They will turn users' visit from just an “aimless wander about” into a journey with a clear destination!
 

4. Loading Time: Optimize, Optimize, then Optimize Some More

 
No “frustratingly” slow loading website could pass the 5 second test, right? It will just put users' patience to a test!
 
So, what can you do for improving your web pages' load time? Here are some optimization tips for you:
 
  • optimize your CSS files 
     
  • optimize your images and scale down their sizes
     
  • remove duplicate scripts
     
  • optimize browser catching
 
Tip: heavy scripts, such as JavaScript, are one of the main “culprits” for slow loading pages. Instead, consider opting for minimal scrips if you want to deliver your users a far more agreeable, faster experience on your website! No need to take our advice, take Google's instead: its whole AMP initiative revolves around boosting web pages' load time on smaller screens, too!
 

5. The Power of Imagery: Handle It With Great Care

 
Stunning images are a great power which, once triggered, can help you get your users “hooked” to your site, to break up huge blocks of content, to enhance readability and even to add an extra layer of meaning to it, too. A text upgraded with images will always have a much more powerful effect on the reader.
 
Where do you add that beautiful and highly suggestive images will always be far more easily to digest than big chunks of text alone.
 
Still, make sure you handle this power with care! 
 
For it you're overcrowding your web pages with outstanding images and even, worse, if you overload it with poorly optimized ones, the result will be: confusing, tiring the user's eye and making him lose his patience, too!
 
In a nutshell: use imagery to impress, capture attention and “tell a visual story”, but mind you don't overdo it! 
 

6. When in Doubt: Use White Space

 
It will always “come to your website's rescue”, keeping it from looking discouragingly crowded. Any web designer in Toronto “worth his salt” would confirm you this!
 
Use white space for keeping your content airy and easy to navigate through and to be digested.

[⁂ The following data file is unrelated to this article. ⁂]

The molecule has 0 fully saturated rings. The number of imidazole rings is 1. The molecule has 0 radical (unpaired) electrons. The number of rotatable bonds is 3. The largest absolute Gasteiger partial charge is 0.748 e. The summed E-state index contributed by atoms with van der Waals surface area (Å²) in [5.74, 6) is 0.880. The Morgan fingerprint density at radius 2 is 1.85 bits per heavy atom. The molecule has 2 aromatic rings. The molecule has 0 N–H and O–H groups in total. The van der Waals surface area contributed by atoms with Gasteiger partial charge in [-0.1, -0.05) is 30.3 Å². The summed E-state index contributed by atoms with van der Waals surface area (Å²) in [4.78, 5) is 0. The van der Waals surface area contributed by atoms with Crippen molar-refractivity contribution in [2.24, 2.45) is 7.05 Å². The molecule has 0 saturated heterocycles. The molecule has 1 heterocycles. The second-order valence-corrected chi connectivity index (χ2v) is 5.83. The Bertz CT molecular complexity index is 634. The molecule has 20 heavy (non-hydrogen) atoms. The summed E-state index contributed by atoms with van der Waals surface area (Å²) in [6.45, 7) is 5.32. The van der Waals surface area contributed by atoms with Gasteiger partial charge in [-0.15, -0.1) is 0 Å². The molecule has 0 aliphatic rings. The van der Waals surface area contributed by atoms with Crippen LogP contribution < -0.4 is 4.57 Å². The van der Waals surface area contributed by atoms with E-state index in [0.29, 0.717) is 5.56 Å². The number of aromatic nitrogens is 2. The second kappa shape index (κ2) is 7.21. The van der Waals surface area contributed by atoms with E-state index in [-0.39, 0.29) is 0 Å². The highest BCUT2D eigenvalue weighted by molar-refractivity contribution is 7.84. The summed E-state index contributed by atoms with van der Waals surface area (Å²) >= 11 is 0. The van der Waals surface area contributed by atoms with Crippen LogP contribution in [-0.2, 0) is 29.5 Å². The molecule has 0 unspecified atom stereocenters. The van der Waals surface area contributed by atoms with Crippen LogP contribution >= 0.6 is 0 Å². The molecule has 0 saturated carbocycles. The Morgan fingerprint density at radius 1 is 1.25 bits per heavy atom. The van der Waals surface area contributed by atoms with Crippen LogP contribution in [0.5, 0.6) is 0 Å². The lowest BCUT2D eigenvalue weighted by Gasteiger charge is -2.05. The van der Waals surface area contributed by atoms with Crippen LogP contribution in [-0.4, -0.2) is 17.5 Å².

It's pretty much like you'd be inviting your visitors in a light and airy living room instead of a dark, boxes-stuffed basement.
 
Don't underestimate the impact of white space on your website's usability!
 

7. Break It Up With Headings and Subheadings

 
Instead of “serving” users “hard to digest”, big chunks of text, how about breaking it up with headings and subheadings?
 
Now only that it will increase readability tremendously, making your written content easier to scan, but it will also boost your SEO: H1 still remains a major ranking factor! 
 
In order words: use heading and subheadings for improving user experience and you'll implicitly improve your “relationship” with the search engines, as well!
 

8. “Consistency Is Key” Is More Than Just Another Motto

 
Consistency goes hand in hand with “familiarity”!
 
Keeping the same layout, same fonts and color on every page, will reassure your visitors that they're “on the right path, that they haven't deviated from it.
 
Keep a consistent theme throughout your website and you'll make your website easy to use: just think about it, now only that you'll instill a sense of familiarity, but you'll be saving your users' time and effort otherwise “wasted” for “deciphering” the new theme, for understanding the new layout's organizational schema etc.
 
Now to boil down usability to the essentials, we've seen that it relies on 5 main principles:
 
  • Consistency
     
  • Simplicity
     
  • Familiarity
     
  • Relevancy
     
  • Accessibility of a site 
 
How about your Drupal website? Would it pass the 5 second test? What other usability-enhancing tactics have you used so far? What's your opinion: what role does usability play in the “making of a website?” 
                        

Recommended Stories

Can LastPass Just Block Your Account and Withhold Your Passwords? Yes! Here Is What They Have Put Us Through
What if you lose your LastPass master password? Then you're doomed... You'll lose your password vault for good.… (Read more)
Adriana Cacoveanu / Oct 12 '2018
Can I Trust LastPass with My Passwords? No! Our Unexpectedly Bad Experience with Them
“Trust LastPass at your own risk!” would be our answer. One based both on:   this password manager's own “beefy”… (Read more)
Adriana Cacoveanu / Oct 9 '2018
Automatic Updates in Drupal Core? Top Benefits and Main Concerns With Drupal Updating Itself
Just imagine... automatic updates in Drupal core. Such a feature would put an end to all those never-ending… (Read more)
RADU SIMILEANU / Sep 28 '2018